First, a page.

Bob Edens had been blind since birth. Fifty-one years of darkness, sounds, smells, and touch followed. But after a remarkable laser surgery, Bob can now see. For 51 years, Bob had imagined what things looked like based mainly on the descriptions of others and what he could feel.
I never would have dreamed that yellow is so . . . yellow. But red is my favorite color. I just can’t believe red.
He’s now seeing for himself what he had only imagined.
Grass is something I had to get used to. I always thought it was just fuzz. But to see each individual green stalk . . . it’s like starting a whole new life. It’s the most amazing thing in the world to see things you never thought you’d see.
Sometimes I think we do this with kids. We tell them about history and have them read about history but we never let them experience history. They never get to actually “see” the individual people and events and details – students rely on us to describe those things for them. We can forget that history is supposed to be a verb, not a noun (opens in new tab) – especially at this time of the school year when we’re trying to make sure to “cover” everything.
So . . . how can we help our kids see history?
The Heath brothers book Made to Stick: Why Some Ideas Survive and Others Die (opens in new tab) has some interesting things to say about how we can best engage our learners. I especially like what they say about creating mystery and using emotional stories to suck kids into our content.
- Web sites like DocsTeach, the Stanford History Education Group, Zoom In, the Smithsonian Learning Lab, and Historical Scene Investigation provide hands-on kinds of stuff for kids to play with.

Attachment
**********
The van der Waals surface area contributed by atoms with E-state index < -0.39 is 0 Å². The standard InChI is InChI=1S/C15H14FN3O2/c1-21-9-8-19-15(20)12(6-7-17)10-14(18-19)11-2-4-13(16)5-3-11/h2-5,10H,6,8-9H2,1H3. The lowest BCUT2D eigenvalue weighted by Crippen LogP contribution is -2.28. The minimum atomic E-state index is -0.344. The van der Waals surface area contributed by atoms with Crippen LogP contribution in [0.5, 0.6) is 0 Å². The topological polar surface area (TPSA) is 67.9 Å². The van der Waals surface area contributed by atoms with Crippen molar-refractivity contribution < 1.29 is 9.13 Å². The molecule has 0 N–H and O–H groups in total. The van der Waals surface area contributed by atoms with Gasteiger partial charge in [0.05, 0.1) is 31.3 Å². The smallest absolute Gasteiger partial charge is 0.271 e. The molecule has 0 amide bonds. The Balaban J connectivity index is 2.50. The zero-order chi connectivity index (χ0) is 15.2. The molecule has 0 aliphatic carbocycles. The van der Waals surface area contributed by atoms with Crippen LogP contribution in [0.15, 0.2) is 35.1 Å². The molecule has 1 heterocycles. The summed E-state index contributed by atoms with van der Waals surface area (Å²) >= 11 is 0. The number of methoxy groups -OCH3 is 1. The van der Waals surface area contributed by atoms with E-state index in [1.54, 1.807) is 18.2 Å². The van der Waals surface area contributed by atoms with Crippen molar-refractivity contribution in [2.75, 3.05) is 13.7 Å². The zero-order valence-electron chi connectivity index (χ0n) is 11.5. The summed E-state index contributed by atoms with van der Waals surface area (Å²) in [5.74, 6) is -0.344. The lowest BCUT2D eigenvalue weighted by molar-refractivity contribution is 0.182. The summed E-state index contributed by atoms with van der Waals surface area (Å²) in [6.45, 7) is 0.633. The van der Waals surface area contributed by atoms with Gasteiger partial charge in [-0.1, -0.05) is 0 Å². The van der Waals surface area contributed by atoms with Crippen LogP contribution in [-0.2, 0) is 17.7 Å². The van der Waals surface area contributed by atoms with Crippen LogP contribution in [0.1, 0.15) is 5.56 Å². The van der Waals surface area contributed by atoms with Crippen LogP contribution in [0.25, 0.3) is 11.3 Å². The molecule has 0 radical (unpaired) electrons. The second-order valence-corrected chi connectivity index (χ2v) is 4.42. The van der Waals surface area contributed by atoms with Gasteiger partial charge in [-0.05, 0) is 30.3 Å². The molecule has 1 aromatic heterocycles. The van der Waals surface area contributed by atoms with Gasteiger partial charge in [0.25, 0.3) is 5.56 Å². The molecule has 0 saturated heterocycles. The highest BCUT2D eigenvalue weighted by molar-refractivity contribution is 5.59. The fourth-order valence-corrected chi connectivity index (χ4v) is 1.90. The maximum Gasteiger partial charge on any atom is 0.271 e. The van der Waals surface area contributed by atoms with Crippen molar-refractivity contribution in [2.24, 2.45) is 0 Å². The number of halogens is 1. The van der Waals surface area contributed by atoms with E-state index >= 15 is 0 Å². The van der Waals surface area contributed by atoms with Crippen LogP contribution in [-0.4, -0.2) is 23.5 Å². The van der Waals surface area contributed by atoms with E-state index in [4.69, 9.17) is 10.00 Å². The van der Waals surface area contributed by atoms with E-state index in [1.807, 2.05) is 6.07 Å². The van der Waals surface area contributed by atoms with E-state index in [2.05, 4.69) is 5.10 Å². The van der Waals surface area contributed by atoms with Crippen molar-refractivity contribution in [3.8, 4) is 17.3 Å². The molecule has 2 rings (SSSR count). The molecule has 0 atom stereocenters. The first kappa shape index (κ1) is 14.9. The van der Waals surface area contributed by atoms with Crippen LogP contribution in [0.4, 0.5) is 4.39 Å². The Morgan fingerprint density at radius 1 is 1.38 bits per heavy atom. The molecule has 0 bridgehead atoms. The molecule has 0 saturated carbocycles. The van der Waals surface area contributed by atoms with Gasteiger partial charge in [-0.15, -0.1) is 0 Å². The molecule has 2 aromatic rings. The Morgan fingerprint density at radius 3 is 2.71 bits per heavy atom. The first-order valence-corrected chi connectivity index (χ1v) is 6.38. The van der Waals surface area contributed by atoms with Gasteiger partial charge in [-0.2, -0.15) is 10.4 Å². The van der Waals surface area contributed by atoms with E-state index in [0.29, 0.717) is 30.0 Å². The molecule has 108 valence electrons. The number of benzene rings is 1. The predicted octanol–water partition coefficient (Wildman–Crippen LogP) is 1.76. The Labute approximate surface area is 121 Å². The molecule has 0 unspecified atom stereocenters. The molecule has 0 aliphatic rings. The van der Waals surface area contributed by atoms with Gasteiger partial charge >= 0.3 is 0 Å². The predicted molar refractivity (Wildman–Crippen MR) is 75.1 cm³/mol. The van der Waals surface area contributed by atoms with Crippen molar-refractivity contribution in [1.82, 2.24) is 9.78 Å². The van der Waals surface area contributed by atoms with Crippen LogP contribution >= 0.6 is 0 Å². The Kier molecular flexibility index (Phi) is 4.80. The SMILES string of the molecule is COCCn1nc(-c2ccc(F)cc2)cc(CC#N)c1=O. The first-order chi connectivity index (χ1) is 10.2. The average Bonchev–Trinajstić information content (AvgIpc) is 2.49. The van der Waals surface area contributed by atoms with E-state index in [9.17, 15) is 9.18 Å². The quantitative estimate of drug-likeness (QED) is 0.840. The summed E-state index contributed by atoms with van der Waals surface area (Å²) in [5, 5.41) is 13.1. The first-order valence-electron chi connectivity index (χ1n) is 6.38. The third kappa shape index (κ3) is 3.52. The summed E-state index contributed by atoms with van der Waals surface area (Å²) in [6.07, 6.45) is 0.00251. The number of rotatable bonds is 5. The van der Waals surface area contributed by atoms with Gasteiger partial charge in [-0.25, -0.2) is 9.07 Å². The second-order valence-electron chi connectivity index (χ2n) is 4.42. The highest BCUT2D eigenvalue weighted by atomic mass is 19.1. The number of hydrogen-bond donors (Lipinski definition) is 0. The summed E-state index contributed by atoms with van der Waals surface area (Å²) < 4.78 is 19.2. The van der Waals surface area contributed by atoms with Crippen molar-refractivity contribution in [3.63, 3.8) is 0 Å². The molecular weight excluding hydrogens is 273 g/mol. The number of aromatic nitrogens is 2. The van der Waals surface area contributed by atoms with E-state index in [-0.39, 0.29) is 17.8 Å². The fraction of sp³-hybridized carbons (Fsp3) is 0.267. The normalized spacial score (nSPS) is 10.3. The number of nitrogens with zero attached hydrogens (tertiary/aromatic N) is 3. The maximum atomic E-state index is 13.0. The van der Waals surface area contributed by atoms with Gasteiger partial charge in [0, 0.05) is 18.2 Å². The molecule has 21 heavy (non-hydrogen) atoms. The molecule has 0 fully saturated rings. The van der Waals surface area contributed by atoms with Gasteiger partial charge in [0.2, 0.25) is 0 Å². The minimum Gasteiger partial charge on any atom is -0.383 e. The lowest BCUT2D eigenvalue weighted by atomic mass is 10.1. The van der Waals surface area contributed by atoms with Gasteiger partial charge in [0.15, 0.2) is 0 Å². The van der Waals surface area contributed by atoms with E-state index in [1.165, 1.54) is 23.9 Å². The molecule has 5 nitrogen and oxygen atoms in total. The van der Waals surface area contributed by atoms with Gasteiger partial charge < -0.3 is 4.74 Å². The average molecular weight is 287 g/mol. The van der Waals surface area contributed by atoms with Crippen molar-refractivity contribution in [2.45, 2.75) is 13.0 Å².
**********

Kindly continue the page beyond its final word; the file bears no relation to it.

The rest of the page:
- Virtual reality tools like Google Expeditions, Google StreetView, and Google Arts & Culture give kids the chance to solve realistic problems and experience history first hand.
- Simulations such as those over at iCivics and Mission US all support the brain’s need to solve emotional, real-life problems.
- If you’re gonna use a direct instructional tool like a lecture, do it using strategies ways that engage and involve kids in what’s going on. Simply talking at them is not going to work. Try a micro-lecture or interactive lectures. Use images. And problems. Or images with problems
We shouldn’t be trying to describe the individual grass stalks for our kids. They need to out there playing on it.
cross posted at glennwiebe.org
Glenn Wiebe is an education and technology consultant with 15 years' experience teaching history and social studies. He is a curriculum consultant forESSDACK, an educational service center in Hutchinson, Kansas, blogs frequently at History Tech and maintains Social Studies Central, a repository of resources targeted at K-12 educators. Visit glennwiebe.org to learn more about his speaking and presentation on education technology, innovative instruction and social studies.